This method is very useful when you have large amounts of small-length text documents that need to be individually compressed and randomly accessed. How does one actually generate that shared dictionary, however? We have tested several dictionary generation methods:
A most-common-term based method compiles the most common terms, weighted by several functions including count and length * count with several different penalty values for length to account for encoding/addressing costs. A classical markov string generated from the language model A variant of the Markov string generation method intended to generate the most common strings instead of a typical string
Each method has a number of meta parameters and possible variations, and each dataset will respond differently, so in an automated report we explore the effectiveness across each method on a variety of texts and a variety of metaparameters. Initial results show that common-term based methods work pretty well, but a Markov string using a 6-level tree will produce about 20% better results. The specialized dictionary method does better by a further 5%. Keep in mind all of these numbers heavily depend on the dataset you are working with and the metaparameter set, so the serious reader is encouraged to do studies on their own data.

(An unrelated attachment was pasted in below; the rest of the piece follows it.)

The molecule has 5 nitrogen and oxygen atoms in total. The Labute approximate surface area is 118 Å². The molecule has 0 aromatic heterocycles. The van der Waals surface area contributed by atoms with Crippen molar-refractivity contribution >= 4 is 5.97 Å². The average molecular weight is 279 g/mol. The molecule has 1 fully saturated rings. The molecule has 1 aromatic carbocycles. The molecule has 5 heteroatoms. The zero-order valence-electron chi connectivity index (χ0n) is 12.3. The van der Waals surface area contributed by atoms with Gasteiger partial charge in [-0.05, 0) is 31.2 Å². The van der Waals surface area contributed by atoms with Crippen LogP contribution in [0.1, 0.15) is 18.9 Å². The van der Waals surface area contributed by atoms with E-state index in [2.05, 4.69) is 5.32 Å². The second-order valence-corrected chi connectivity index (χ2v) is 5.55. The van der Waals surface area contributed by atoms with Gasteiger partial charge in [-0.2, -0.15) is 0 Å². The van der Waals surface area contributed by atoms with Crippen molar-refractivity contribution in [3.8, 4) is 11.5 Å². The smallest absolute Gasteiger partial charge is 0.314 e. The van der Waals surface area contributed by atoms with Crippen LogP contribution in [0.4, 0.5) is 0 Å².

PPM Text Compression
The language model built can also be used directly to compress data using a method called Prediction by Partial Matching. This method can yield very good compression results, but is slower than LZ methods and requires the exact same language model at the decompressing end. This implementation does not support a streaming update of n-gram counts, so the language model must be communicated separately. Additionally, the performance of this method is currently too slow for most uses - about 10kB/sec on my machine. An optimized, native version of this could probably improve this by an order of magnitude or two.